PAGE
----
Wind damage to booths and a severe weather forecast prompted organizers of the Main St. Fort Worth Arts Festival to cancel the final day of the event Sunday, the first time in recent memory that the 29-year-old event was shut down for a full day, officials said.
“Some booths were damaged by winds between 6 a.m. to 8 a.m. Sunday and a decision was made at 9:30 a.m. to close the festival,” Main St. spokeswoman Claire Bloxom Armstrong said Sunday.
Meteorologists at the National Weather Service office in Fort Worth reported gusts of 35 to 40 mph Sunday morning. A wind advisory was in effect until 8 p.m. Sunday.
“This is not a decision we take lightly,” Jay Downie, events director of Downtown Fort Worth Initiatives, said Sunday in a news release. “Our number one priority is the safety of all who are involved. We hope everyone stays home and stays safe.”
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Light rain also fell downtown, and the potential for strong thunderstorms was in the forecast for Sunday afternoon, according to the National Weather Service office in Fort Worth. The biggest threat was large hail and damaging winds, but forecasters said the potential existed for tornadoes. A tornado watch was in effect until midnight for most of North Texas.
Several vendors who were packing Sunday afternoon agreed with the decision to close down.
“It’s better to save our artwork and our lives,” said Greg Rhoads of Marquette, Kan. “I’ve had a good three days, so it was a good decision to close it down.”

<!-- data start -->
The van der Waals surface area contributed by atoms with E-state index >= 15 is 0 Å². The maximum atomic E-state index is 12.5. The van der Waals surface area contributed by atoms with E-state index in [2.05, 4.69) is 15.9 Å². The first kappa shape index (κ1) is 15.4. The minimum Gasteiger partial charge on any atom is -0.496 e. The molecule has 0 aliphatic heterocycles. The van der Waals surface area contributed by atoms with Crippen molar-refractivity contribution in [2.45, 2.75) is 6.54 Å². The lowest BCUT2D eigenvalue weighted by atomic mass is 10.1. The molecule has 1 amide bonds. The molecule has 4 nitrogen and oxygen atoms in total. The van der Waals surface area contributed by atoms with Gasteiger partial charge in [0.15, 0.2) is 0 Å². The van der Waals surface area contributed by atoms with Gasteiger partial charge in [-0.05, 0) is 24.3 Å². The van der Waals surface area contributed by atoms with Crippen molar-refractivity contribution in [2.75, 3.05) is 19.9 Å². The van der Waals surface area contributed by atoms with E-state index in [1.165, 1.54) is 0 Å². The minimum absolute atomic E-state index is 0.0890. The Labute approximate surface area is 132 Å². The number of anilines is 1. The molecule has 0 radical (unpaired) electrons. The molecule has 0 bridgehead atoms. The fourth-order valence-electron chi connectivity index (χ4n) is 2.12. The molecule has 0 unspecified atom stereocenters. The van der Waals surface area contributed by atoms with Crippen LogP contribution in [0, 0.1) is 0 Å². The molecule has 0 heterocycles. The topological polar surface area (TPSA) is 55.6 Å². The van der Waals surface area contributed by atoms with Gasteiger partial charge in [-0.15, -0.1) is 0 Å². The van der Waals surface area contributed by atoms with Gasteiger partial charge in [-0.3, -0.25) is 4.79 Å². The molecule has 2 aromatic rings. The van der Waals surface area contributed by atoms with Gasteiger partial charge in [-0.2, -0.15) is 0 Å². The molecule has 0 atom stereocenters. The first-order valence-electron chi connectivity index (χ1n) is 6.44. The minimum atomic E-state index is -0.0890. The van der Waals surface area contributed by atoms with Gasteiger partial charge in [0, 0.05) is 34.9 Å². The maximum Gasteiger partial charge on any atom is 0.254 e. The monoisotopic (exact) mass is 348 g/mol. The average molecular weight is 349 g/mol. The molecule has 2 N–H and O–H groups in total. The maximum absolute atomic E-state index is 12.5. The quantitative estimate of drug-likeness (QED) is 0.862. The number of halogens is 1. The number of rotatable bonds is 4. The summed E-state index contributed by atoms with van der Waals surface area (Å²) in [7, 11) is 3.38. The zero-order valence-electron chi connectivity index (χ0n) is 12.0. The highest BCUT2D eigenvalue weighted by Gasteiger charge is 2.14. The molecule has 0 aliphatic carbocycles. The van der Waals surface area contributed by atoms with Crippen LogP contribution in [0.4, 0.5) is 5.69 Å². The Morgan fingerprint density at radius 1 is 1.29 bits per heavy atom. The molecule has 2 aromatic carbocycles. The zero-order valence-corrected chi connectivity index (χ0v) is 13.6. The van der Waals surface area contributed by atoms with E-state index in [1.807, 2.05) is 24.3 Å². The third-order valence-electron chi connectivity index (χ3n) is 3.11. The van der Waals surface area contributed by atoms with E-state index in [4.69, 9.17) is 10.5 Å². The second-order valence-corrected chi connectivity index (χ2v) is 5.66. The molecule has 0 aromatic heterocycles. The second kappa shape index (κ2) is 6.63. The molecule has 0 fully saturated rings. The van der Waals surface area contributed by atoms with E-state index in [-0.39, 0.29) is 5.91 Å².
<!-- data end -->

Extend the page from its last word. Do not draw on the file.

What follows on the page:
Clifton Henri of Chicago agreed.
“It’s been awesome here,” Henri said as he packed his photographs from his booth on Sundance Square Plaza. “This is my second show in Fort Worth and I agree with the decision to close.”
Chances for rain chances were 100 percent Sunday and 40 percent Sunday night.
Officials said the festival has occasionally been shut down early, but none of the organizers could remember a whole day being canceled.
By today, North Texans needed coats again. A cold front arrived overnight, bringing chilly weather today and near-freezing temperatures Tuesday morning for Tarrant County. Forecasters say temperatures will be below freezing in counties northwest of Fort Worth.
“It’s unusual to see freezing temperatures this late,” meteorologist Jesse Moore said Sunday at the weather service office in Fort Worth. Alliance Airport could see 33 degrees Tuesday morning, and the low at Dallas/Fort Worth Airport might be 36, the weather service said.
The previous latest freezes for the area occurred April 13 in 1957 (30 degrees) and 1997 (32 degrees), Moore said.
The record low for April 15 is 33 degrees in 1928, according to National Weather Service records.
Forecasters are not calling for any precipitation Monday or Tuesday for Tarrant County.